In this Essay, I acknowledge that the ministerial exception serves important constitutional values, but contend that those values must yield to a newer national commitment to end racial discrimination. I argue in favor of robust doctrinal protections for church autonomy in most ministerial hiring decisions, but because race occupies a special and central place in our modern constitutional consciousness, I conclude that we cannot permit religious organizations to discriminate on that basis. I begin, however, with a brief discussion of the ministerial exception and the constitutional principles that it embodies.
I. The Ministerial Exception
The ministerial exception emerged from the federal judiciary's efforts to implement Title VII of the Civil Rights Act in the early 1970s. Congress, it seems, foresaw potential conflict between antidiscrimination laws and religious liberty, and thus wrote an exemption for religious employers into the statute. While the original House bill would not have subjected such employers to Title VII at all, the final Senate version exempted only religious preferentialism related to an employer's religious mission. In 1972, Congress revised the law to permit an array of religious groups—including schools and universities—to consider religion when filling a wide variety of positions. Thus, the modern statutory exemption is broad in scope, but relatively shallow in substance. Religious employers may discriminate when hiring for nearly all jobs, but they may do so only on religious grounds—not on the basis of race, gender, or national origin.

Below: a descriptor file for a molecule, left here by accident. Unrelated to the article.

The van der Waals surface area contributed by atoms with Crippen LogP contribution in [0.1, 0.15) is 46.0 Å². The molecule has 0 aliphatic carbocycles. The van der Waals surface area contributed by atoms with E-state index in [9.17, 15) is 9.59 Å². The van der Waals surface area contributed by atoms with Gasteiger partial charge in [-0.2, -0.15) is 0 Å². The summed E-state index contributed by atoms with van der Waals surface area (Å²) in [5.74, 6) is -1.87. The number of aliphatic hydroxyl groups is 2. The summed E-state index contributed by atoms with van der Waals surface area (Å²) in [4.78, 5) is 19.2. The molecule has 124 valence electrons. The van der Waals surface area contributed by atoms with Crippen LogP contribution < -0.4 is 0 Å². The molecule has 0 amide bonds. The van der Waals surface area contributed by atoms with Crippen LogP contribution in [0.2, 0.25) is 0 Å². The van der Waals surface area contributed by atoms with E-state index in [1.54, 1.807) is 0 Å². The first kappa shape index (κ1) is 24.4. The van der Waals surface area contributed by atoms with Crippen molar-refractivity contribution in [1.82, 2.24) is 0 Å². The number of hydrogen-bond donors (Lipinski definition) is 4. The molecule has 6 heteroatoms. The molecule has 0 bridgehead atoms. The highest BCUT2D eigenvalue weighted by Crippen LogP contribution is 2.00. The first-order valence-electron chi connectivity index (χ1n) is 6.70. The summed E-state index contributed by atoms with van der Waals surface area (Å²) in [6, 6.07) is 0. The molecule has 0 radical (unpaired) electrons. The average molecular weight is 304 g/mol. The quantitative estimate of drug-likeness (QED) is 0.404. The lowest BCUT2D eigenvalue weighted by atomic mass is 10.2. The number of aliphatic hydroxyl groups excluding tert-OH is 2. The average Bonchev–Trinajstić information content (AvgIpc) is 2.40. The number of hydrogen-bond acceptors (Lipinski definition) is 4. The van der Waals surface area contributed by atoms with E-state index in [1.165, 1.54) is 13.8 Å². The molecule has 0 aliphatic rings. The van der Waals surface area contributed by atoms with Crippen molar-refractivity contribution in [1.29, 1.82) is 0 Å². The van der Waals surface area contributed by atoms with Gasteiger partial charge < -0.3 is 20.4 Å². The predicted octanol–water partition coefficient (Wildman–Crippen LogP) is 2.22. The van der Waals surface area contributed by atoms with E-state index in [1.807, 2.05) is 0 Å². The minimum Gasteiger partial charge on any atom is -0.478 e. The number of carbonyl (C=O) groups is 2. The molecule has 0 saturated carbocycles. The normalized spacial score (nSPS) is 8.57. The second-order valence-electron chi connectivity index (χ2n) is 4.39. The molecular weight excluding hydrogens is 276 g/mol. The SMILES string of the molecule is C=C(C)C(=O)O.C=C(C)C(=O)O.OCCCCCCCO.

Courts quickly concluded, however, that the statutory language did not adequately address the full range of constitutional questions involved. Although a narrow exemption in favor of religious preferences might be appropriate for lower-level employees, a venerable line of Supreme Court decisions seemed to call for greater deference to church autonomy in constitutive decisions about governance and ministering. Just two years after the 1972 amendments, the Fifth Circuit laid out the basic contours of the modern ministerial exception in a gender discrimination case: